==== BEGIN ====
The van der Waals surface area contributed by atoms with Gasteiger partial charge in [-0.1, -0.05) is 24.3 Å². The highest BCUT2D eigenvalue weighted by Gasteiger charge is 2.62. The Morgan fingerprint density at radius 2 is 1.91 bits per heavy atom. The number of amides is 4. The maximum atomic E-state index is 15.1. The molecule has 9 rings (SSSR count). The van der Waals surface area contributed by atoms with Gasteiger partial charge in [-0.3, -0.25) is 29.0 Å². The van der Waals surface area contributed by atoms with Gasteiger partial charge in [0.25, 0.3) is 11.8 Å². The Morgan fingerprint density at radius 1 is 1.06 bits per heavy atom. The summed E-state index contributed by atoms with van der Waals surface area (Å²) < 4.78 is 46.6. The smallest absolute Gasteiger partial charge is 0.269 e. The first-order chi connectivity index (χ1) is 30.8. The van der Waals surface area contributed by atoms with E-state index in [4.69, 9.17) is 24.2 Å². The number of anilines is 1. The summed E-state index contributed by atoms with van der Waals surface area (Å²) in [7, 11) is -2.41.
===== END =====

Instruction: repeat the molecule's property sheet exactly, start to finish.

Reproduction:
The van der Waals surface area contributed by atoms with Gasteiger partial charge in [-0.1, -0.05) is 24.3 Å². The highest BCUT2D eigenvalue weighted by Gasteiger charge is 2.62. The Morgan fingerprint density at radius 2 is 1.91 bits per heavy atom. The number of amides is 4. The maximum atomic E-state index is 15.1. The molecule has 9 rings (SSSR count). The van der Waals surface area contributed by atoms with Gasteiger partial charge in [-0.3, -0.25) is 29.0 Å². The van der Waals surface area contributed by atoms with Gasteiger partial charge in [0.25, 0.3) is 11.8 Å². The Morgan fingerprint density at radius 1 is 1.06 bits per heavy atom. The summed E-state index contributed by atoms with van der Waals surface area (Å²) < 4.78 is 46.6. The smallest absolute Gasteiger partial charge is 0.269 e. The first-order chi connectivity index (χ1) is 30.8. The van der Waals surface area contributed by atoms with E-state index in [4.69, 9.17) is 24.2 Å². The number of anilines is 1. The summed E-state index contributed by atoms with van der Waals surface area (Å²) in [7, 11) is -2.41.